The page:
Along with his great Tiger sidekick Lou Whitaker, Alan is going to have to go into the Hall via the side door. According to the career measurement methods based on "replacement-level modeling," he's not all that far behind Larkin, but there are enough subtle differences (extra-base power, stolen base/stolen base percentage, offensive consistency and aging patterns) to have kept the BBWAA (an oddly intuitive organization when it comes to such comparisons) from getting on his bandwagon. He belongs in the Hall, however; hopefully a future Vets Committee freed of its political paralysis will vote him along with Whitaker. It's a natural idea, ambient since some of the first non-Baseball Abstract books penned by Bill James.

Larry Walker

Yes, my stare is a lot more intense than
Barry Larkin's, and I'm not anywhere
near GWB!!!
A fabulous nine-year peak from 1994-2002 in which he did everything that a multi-dimensionally all-time great ballplayer is supposed to do: hit, walk, run, and field in a consummately excellent way. No one's really sure how the BBWAA is going to take to Larry--some may discount his hitting due to his years in Coors Field. At worst, however, he'll go in the side door, where he can take a look at his ancestral peak-years doppelganger: Chuck Klein.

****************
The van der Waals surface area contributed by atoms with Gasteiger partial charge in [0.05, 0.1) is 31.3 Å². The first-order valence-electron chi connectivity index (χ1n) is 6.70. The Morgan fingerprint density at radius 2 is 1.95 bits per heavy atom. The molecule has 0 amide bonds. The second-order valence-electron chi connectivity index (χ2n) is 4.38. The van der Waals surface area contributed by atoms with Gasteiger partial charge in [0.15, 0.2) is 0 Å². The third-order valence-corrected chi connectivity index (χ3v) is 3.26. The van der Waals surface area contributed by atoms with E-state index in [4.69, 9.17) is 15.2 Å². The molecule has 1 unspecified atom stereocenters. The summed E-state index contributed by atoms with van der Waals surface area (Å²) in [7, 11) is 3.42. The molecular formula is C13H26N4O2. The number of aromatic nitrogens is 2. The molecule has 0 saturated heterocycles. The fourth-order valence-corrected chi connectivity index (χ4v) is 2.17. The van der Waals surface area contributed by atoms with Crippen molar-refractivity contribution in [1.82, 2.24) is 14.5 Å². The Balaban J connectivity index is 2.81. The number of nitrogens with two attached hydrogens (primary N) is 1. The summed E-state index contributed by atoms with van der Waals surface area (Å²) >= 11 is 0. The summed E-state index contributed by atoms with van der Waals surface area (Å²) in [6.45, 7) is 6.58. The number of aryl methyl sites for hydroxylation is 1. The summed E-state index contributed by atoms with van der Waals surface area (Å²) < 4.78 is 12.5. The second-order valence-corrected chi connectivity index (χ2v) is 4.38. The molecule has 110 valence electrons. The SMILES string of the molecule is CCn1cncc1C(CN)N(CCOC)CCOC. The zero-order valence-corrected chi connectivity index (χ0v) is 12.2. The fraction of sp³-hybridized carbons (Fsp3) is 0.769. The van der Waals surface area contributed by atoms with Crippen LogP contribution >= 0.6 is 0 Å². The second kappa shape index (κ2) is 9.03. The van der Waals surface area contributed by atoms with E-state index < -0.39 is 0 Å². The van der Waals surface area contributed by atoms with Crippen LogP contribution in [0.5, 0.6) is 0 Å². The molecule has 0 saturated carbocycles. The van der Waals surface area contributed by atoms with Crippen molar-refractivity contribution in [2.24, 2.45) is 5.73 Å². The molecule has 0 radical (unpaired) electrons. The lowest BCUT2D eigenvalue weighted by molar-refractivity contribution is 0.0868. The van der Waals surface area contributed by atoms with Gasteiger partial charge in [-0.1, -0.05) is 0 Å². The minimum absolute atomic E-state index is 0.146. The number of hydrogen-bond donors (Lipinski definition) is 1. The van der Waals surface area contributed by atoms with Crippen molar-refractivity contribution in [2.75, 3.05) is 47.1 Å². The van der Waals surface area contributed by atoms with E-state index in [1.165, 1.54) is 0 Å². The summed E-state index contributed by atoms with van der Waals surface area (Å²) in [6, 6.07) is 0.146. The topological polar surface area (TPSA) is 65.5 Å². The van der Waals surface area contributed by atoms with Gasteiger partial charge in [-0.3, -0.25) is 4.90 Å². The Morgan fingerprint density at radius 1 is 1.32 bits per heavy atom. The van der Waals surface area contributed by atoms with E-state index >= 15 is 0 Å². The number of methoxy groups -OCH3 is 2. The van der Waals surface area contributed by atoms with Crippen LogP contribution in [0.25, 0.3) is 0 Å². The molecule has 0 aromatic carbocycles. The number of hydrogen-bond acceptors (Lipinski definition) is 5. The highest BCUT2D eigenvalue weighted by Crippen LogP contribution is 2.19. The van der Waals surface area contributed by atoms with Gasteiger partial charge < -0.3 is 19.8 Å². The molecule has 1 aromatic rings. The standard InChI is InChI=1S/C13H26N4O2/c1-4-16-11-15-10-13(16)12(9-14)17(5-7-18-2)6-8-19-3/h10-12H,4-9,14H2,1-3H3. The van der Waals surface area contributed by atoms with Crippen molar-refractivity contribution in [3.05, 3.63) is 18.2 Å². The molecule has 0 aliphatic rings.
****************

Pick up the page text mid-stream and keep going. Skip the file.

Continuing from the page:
If Mr. Leume doesn't vote for at least six of these folk when he casts his BBWAA ballot, he needs to be put out to pasture. We shouldn't ask for the same penalty if he votes for six and happens to add Jack Morris or Dale Murphy or Dave Parker on to the ballot, however. We just need him to get half of the questions right. It's the new grading curve in America, a land that still thinks it's "dominating" when, in fact, it's merely "compiling."

I'm serious about adding more voting slots to the ballot, however. There is a logjam a-comin', and these chimps need some leeway to make the right choices.

Saturday, December 11, 2010


"The Perfect Storm", gliding into the Fenway
"Metro-plex" as part of baseball's 

latest occluded front...
Don't get me wrong. I like Carl Crawford. In fact, I like him a lot.

But that feeling is primarily aesthetic in nature: I don't like him as much as Theo Epstein apparently does, because there is No Highway in the Sky (go look that one up, kiddies...) that would make me pay him $20 million a year no matter how high the Stalinists at Fangraphs set his value.